• This increase in oxygen levels help restore the blood vessels and tissue that were deprived of it while you were smoking

Within 24 hours of quitting smoking:

  • Your risk of a heart attack has decreased, thanks to improved oxygen levels that allow your heart to work properly

Within 48 hours of quitting smoking:

  • Damaged nerve endings start to regenerate, improving sensations like taste and smell

Within 72 hours of quitting smoking:

  • The bronchial tubes in the lungs have relaxed and opened up, allowing better air exchange between oxygen and carbon dioxide and improving your breathing
  • Lung capacity begins to increase so your lungs can fill with more air

Within one week of quitting smoking:

  • Your odds of successfully quitting smoking have increased dramatically, up to nine times

Within two weeks of quitting smoking:

  • Improved blood oxygenation and circulation now make walking and breathing easier
  • Lung function has increased by as much as 30 percent

Within one month of quitting smoking:

  • Energy levels have improved
  • The fibers in the bronchial tubes continue to regrow and strengthen, improving their ability to protect you from bacterial infection and reducing mucus buildup in the lungs
  • Symptoms like shortness of breath and sinus congestion have improved

Within six months of quitting smoking:

  • Airways have become less inflamed, resulting in less mucus and phlegm in the lungs
  • The ability to handle stressful situations has improved

Within 1-3 years of quitting smoking:

  • The improved flow of oxygen to your heart has reduced your risk of a heart attack to that of a nonsmoker

Within 10-15 years of quitting smoking:

  • Your risk for a stroke or heart attack has decreased to that of a person who has never smoked before

How you can quit smoking

Quitting smoking improves not only your cardiovascular health but the cardiovascular health of those around you. It's never too late to quit smoking and start living a better quality of life, but it's also important to remember that changes to lifetime habits don't happen overnight. The key to success is starting small while being kind to yourself and patient with setbacks.

You can increase your chances of quitting successfully by enlisting help from others. This may come from friends and family, your doctor, or a variety of online and in-person resources, including:

Centers for Disease Control and Prevention provides smoking cessation counselors, tips, and a user-friendly quitSTART App at their website or by calling 1-800-QUIT NOW.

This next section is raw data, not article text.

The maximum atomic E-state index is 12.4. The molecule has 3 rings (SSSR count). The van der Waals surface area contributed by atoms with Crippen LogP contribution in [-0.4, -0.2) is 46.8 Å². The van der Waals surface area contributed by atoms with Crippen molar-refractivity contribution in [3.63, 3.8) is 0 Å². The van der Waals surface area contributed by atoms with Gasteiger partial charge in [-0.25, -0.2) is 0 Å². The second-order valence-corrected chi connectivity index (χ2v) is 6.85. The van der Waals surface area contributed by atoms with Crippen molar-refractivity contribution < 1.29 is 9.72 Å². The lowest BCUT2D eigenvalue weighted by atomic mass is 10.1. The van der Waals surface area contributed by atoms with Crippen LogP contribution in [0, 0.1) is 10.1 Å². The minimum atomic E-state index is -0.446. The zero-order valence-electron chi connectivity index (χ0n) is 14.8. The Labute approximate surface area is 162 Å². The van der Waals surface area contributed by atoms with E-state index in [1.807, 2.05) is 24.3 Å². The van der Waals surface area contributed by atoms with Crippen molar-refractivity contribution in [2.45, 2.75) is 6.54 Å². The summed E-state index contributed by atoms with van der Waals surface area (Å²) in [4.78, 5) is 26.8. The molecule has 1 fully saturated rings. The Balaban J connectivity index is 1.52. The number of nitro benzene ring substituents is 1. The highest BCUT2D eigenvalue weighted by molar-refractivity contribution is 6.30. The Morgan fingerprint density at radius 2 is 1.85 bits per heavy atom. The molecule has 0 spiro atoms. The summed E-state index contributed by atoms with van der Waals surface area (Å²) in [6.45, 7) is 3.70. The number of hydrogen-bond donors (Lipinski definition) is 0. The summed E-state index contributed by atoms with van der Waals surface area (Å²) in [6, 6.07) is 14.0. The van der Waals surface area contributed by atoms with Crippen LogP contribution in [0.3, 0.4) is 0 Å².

Smokefree.gov is a free, comprehensive online resource for individuals at every stage of their smoking cessation journey. The website includes tips for quitting smoking, including coping with stress, how to handle cravings and setbacks, and how to build a quit plan; a support texting program; and an online chat with a counselor.

Oklahoma Tobacco Helpline offers free smoking cessation services such as nicotine replacement therapy products, customizable cessation plans, web coaching, tips for fighting cravings, and more. Support is available 24/7 at okhelpline.com.

The doctors and staff at Cardiovascular Health Clinic are committed to helping you lead a healthy, tobacco-free life. You can schedule an appointment with one of our cardiovascular specialists to find out what quitting strategies may be best for you and your current conditions. Call our office at (405) 701-9880, email us at [email protected], or use our easy online appointment scheduler. The journey toward a healthier life begins with one step.

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I came to Dr. Warren by a self referral for mals when it took me 8yrs 50+ doctors and thousands of dollars spent on no answers. My first visit I was scared I was just going to be gaslighted just like the past however I was pleasantly shocked when Dr. Warren immediately believed me. She took the time to review many disk I had brought from past tests. She never once dismissed me and listened to ever word I had to say. She scheduled one last test to confirm the diagnosis then I was scheduled for surgery right away. Surgery was a success and I can’t thank her and her staff enough. Dr. Warren truly saved my life.